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Tuesday, November 26, 2013

Comet ISON

Hello, astronomers! You may have heard about Comet ISON, which was discovered about a year ago by Russians and is somewhat visible right before dawn around this time (November 26th). The comet disappoints astronomers because it is not as spectacular of a sight that they were looking forward to. Part of the reason is that the comet's tail is being affected by the Sun. The video below, embedded from, details where Comet ISON is located and where it can be seen.

2 comments - Post Comment Here

  1. I liked this blog a lot! When it comes to astronomy, I'm a novice so this helped when it came to comet ISON. if it isn't to much, could you do a follow up of ISON so I can find out what happened?

    1. Thank you! I certainly can give you a follow up; sorry about the delay of my comment. In response to what happened to comet ISON, I will sum up that, according to NASA and other sources, the comet was not able to reach its full potential; ISON disintegrated once it entered the Sun's atmosphere on Thanksgiving Day (11/28). I hope that helped!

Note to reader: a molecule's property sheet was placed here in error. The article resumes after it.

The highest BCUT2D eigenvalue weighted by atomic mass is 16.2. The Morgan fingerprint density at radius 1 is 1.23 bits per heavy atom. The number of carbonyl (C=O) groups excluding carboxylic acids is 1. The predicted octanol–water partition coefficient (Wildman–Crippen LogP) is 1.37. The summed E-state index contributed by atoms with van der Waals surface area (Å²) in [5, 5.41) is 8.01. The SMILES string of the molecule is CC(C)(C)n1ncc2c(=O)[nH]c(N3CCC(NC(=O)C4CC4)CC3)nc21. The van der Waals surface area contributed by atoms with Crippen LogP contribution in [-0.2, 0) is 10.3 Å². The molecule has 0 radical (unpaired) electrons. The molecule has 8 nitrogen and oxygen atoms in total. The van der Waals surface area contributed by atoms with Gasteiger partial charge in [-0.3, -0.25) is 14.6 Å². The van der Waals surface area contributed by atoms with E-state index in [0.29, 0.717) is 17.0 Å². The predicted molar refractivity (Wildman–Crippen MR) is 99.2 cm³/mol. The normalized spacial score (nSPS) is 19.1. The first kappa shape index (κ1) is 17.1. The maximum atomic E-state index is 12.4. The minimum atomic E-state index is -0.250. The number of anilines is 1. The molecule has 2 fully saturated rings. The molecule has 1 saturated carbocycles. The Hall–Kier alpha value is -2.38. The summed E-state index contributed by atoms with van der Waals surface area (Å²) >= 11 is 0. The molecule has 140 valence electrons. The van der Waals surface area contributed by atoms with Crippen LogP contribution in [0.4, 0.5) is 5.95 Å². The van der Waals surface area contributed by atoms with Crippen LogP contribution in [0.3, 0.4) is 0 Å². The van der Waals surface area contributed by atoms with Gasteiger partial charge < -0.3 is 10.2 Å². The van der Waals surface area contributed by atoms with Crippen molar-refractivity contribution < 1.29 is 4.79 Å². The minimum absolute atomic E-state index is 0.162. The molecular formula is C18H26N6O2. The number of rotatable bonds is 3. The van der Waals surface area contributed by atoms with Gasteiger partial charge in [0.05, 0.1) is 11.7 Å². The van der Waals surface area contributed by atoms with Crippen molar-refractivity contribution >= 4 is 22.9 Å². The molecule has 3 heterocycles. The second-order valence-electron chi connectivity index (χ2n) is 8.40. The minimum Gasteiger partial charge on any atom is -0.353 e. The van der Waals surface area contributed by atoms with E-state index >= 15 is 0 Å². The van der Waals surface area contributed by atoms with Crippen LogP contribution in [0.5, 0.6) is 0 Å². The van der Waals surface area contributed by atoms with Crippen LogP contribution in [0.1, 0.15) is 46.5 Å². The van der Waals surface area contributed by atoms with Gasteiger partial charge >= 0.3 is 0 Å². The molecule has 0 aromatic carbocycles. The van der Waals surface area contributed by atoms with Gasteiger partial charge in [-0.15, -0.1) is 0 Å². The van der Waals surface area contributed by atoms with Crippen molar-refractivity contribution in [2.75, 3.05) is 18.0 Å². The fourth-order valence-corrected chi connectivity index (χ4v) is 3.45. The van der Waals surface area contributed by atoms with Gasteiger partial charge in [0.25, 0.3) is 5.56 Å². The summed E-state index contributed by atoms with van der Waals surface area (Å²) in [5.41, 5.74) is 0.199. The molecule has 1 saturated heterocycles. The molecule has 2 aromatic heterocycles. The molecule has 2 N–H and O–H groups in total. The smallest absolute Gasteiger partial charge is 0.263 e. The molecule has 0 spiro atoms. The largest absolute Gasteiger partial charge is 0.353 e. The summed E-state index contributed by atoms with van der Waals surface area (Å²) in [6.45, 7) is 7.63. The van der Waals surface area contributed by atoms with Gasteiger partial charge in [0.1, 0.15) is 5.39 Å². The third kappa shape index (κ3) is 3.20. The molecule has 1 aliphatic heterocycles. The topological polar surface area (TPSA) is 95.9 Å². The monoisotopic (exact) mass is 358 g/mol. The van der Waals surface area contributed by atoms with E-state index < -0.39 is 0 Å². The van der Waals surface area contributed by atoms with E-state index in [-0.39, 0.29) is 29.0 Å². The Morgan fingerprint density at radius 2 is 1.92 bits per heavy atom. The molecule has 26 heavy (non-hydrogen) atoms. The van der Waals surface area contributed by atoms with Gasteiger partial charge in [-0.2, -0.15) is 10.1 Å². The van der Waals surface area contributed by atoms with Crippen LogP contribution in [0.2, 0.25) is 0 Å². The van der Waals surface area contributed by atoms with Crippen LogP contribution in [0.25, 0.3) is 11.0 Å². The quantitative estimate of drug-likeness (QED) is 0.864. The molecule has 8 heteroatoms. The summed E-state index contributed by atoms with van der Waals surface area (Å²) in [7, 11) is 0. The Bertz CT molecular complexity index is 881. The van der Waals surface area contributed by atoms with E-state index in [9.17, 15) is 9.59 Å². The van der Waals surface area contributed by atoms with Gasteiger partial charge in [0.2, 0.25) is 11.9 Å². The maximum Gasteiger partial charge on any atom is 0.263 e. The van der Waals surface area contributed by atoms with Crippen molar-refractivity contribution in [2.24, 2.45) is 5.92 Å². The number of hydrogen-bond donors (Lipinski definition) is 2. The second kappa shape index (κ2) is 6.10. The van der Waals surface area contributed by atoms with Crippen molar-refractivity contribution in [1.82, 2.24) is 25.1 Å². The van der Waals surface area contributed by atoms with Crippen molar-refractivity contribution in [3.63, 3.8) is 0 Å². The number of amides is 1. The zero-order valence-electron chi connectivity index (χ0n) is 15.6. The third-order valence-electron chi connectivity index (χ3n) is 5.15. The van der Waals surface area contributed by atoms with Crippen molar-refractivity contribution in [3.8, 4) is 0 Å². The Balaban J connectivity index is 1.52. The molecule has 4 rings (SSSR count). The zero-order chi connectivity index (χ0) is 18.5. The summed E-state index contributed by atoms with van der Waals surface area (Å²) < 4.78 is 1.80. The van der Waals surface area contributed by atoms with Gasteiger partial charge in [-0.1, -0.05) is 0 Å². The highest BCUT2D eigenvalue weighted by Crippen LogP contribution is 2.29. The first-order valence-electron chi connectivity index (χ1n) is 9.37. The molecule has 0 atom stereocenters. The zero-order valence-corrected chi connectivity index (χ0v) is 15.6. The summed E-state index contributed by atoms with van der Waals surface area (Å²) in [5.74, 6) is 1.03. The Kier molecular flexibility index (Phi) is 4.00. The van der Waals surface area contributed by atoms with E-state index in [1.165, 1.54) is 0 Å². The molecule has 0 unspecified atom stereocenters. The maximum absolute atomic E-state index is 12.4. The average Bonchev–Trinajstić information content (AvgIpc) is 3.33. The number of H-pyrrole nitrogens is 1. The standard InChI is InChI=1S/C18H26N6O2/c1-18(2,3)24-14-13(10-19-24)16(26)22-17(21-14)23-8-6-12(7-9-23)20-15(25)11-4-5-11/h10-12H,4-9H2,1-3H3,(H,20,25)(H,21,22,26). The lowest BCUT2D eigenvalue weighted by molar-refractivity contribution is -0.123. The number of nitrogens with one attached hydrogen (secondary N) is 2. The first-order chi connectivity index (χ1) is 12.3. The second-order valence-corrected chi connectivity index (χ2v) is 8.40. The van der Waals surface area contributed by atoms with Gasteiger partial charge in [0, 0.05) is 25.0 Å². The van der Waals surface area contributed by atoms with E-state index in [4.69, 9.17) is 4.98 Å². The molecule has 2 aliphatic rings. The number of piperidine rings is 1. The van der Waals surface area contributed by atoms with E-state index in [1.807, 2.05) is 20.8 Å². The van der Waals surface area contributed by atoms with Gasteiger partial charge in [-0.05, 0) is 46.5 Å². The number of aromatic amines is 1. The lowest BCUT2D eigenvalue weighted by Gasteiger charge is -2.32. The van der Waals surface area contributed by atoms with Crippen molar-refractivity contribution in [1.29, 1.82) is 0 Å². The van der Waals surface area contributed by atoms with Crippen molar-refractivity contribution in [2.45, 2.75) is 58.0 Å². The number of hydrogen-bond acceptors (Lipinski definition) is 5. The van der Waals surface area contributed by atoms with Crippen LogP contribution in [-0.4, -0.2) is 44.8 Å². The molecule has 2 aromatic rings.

Wonderful recap from NASA:


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Blog Background

The background has three Hubble Space Telescope images, which are accessible at this Hubble webpage:

— LH 95 is a star-forming region in the Large Magellanic Cloud, Dorado constellation.

— Ant Nebula (also called Menzel 3) is an aptly-named planetary nebula located in the constellation Norma.
— Egg Nebula (also called CL 2688) is a protoplanetary nebula in the constellation Cygnus.

HubbleSite Image Links: LH 95, Ant Nebula, and Egg Nebula